10 ways to foil the privacy thieves
A few simple steps may keep your identity safe in a world of Dumpster divers, shoulder surfers and skimmers. Also: What to do if identity theft happens to you, and how to stop the spam.
“Personal privacy” may be the biggest oxymoron of the 21st century. From annoying streams of e-mail spam to the more insidious and costly crime of identity theft, Americans are facing an attack on their personal privacy unlike that seen by any prior generation.
Shielding your privacy with no risk of a breakdown may be impossible these days. But it’s critical to understand how your privacy can be compromised and the consequences of such a breach – and take a few simple steps to, if nothing else, better the odds in your favor.
Identity theft booming
This rather broad topic takes in any number of privacy crimes, including theft of a Social Security number, a credit or debit card, or even pilfering of phone calling cards. The numbers associated with identity theft are beginning to add up fast. A recent General Accounting Office report estimates that as many as 750,000 Americans are victims of identity theft every year. And that number may be low, as many people choose not to report the crime or, for that matter, even know they’ve been victimized.
More evidence of the extent of the problem:
- In November 1999, the Federal Trade Commission’s Identity Theft Data Clearinghouse was fielding about 455 calls a week. Two years later, that number had jumped to more than 3,000.
- MasterCard and Visa estimate that more than $114 million in credit-card related identity theft occurred in 2000 (not as stinging as it might seem, as those numbers represent less than one-tenth of 1% of annual sales volume). The government, which has a broader definition of identity theft, puts the number closer to $1 billion now.
- In one study by two California identity theft groups, victims spent an average of 175 hours per incident trying to unravel the problems caused by identity theft.
How it can happen
Officials say much of identity theft comes down to hands-on mischief – things like ‘Dumpster diving’, in which criminals sift though trash to find a credit card statement or solicitation that someone didn’t tear up, and ‘shoulder surfing’, where criminals try to spot calling card and personal identification numbers.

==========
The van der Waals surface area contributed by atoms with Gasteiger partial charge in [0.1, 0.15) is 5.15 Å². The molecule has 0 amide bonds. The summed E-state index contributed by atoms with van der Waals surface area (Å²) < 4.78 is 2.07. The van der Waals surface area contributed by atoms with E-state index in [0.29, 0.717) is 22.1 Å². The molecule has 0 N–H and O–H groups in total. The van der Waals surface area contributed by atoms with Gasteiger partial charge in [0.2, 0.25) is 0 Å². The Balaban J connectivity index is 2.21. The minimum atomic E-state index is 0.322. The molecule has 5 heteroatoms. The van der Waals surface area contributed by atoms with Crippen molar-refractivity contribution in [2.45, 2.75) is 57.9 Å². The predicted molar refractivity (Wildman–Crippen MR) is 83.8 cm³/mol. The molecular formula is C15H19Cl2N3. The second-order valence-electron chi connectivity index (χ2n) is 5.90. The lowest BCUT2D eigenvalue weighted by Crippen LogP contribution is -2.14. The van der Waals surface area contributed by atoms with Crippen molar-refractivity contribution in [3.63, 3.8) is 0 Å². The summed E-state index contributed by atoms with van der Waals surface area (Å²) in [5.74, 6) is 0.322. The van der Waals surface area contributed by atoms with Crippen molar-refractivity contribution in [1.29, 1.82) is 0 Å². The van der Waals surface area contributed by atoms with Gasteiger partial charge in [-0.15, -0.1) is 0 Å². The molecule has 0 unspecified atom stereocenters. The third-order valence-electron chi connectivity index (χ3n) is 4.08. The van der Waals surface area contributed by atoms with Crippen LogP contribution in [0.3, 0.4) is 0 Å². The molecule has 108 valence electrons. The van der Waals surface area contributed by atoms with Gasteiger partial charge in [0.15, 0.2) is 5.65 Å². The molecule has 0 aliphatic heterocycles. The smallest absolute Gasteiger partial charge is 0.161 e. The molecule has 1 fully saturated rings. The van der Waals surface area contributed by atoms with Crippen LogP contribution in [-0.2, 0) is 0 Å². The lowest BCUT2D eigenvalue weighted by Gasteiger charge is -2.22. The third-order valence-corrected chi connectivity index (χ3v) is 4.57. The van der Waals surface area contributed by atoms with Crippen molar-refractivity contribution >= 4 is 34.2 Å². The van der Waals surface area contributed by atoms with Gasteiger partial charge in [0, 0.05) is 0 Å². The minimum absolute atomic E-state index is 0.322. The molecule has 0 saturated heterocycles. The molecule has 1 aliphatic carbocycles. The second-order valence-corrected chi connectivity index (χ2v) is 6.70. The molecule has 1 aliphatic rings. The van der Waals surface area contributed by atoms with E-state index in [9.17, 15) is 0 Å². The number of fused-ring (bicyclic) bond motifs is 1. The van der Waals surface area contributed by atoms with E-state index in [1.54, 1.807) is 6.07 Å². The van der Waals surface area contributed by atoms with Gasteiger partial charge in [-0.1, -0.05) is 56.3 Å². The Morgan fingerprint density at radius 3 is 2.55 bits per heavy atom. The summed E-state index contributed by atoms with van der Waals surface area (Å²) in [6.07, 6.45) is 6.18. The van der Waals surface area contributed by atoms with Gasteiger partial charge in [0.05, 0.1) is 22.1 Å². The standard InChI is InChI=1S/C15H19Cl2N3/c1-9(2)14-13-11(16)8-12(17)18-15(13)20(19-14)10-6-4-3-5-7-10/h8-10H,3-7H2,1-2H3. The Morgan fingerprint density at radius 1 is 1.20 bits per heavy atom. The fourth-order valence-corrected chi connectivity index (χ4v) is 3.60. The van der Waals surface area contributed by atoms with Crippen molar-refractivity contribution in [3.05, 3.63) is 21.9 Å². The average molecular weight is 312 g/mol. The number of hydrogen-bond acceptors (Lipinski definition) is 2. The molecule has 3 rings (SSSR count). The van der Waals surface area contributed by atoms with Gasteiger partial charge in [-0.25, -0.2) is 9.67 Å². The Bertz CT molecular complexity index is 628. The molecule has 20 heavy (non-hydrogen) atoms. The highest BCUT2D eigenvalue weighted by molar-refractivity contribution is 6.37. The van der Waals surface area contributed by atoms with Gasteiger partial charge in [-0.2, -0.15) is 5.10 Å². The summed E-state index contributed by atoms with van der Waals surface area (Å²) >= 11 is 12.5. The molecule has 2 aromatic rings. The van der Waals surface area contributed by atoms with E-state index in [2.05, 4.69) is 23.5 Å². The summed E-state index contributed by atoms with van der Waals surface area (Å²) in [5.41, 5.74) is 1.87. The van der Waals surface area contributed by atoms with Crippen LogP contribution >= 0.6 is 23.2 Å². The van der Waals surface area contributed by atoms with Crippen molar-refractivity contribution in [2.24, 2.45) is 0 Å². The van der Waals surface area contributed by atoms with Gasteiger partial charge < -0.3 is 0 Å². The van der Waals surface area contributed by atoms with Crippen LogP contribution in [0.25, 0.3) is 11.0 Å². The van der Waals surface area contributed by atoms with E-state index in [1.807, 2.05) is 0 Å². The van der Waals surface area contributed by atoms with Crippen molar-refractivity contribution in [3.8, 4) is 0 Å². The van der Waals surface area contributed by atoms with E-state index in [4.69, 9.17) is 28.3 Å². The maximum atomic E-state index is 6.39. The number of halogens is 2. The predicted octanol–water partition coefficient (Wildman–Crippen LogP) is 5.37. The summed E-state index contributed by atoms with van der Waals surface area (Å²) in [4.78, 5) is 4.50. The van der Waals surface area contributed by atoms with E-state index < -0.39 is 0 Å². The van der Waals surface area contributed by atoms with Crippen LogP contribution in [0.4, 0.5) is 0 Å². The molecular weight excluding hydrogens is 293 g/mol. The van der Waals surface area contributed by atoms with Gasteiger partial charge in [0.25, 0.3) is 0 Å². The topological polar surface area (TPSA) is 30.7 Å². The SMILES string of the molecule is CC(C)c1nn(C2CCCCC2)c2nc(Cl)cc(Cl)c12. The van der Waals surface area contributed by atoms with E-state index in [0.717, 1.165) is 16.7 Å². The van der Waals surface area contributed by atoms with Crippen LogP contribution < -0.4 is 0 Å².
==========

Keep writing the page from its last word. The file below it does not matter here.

Knowing which tricks thieves prefer remains a quantifiable mystery. “80% of the victims who call us say they have no idea how it happened,” says Joanna Crane, program manager of the Federal Trade Commission’s Identity Theft Program.
Officials also acknowledge that the Internet has opened new avenues for theft. If nothing else, the Web allows thieves to send stolen data to most any worldwide location.
One popular scam involves fake mortgage brokers who dangle super low rates if the applicant is quick to provide personal data. Still another uses e-mails in which the sender poses as an Internet service provider asking for information: “Even though people are told that ISPs will never ask for your Social Security number, one scam was just shut down after 70,000 people responded to their e-mails,” notes Crane.
Then, as if the cost of some restaurant meals isn’t unsettling enough, there’s the infamous “skimmer”. “A skimmer is about the size of a credit card,” says Ellen Moriwaki, a senior product manager at CyberSource, a payment processing and risk management concern. “And a criminal buys off a waiter in a restaurant. When you give him your credit card, he rings it up but also runs it through the skimmer, which collects your credit card information. In exchange for $50 a card, a waiter can gather as many as 100 credit cards a night.”
A Social Security card can also reap long-term fraudulent benefits. Virgil Gardaya, a corporate vice president with the credit bureau Equifax, notes that a stolen wallet containing a Social Security card lets a criminal quickly set up dummy bank and savings accounts. The very presence of the account may prompt the bank to give the criminal a credit card. From there, the con artist may waste little time maxing out the card, or take a bit more time and build up the card’s buying power. That can mean fraudulent purchases as pricey as cars and boats.
“When I moved five years ago, I was alerted that two new accounts had been opened up under my name,” adds Gardaya. “They actually had statements being delivered to two different addresses.”
Simple ways to protect yourself
There’s no ironclad protection that guarantees that you’ll never fall victim to some form of identity theft. But there are steps you can take to shield your privacy, many of which are rather simple:
- Destroy private records and statements. Tear – or, if you prefer, shred – credit card statements, solicitations and other documents that contain private financial information.